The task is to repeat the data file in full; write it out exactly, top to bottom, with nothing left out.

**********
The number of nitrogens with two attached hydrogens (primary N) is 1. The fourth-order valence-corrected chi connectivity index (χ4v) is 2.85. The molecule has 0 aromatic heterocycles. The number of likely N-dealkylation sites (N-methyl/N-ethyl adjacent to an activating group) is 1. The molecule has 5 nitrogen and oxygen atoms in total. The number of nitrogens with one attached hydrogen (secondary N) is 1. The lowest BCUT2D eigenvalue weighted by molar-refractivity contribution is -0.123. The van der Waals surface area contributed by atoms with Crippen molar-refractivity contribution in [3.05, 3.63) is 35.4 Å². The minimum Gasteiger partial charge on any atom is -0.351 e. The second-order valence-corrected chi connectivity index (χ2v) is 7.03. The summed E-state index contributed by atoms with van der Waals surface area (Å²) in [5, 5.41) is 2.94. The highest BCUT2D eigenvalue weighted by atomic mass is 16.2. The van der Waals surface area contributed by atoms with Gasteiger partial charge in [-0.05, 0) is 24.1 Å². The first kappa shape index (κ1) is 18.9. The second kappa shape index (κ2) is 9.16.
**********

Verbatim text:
The number of nitrogens with two attached hydrogens (primary N) is 1. The fourth-order valence-corrected chi connectivity index (χ4v) is 2.85. The molecule has 0 aromatic heterocycles. The number of likely N-dealkylation sites (N-methyl/N-ethyl adjacent to an activating group) is 1. The molecule has 5 nitrogen and oxygen atoms in total. The number of nitrogens with one attached hydrogen (secondary N) is 1. The lowest BCUT2D eigenvalue weighted by molar-refractivity contribution is -0.123. The van der Waals surface area contributed by atoms with Crippen molar-refractivity contribution in [3.05, 3.63) is 35.4 Å². The minimum Gasteiger partial charge on any atom is -0.351 e. The second-order valence-corrected chi connectivity index (χ2v) is 7.03. The summed E-state index contributed by atoms with van der Waals surface area (Å²) in [5, 5.41) is 2.94. The highest BCUT2D eigenvalue weighted by atomic mass is 16.2. The van der Waals surface area contributed by atoms with Gasteiger partial charge in [-0.05, 0) is 24.1 Å². The first kappa shape index (κ1) is 18.9. The second kappa shape index (κ2) is 9.16.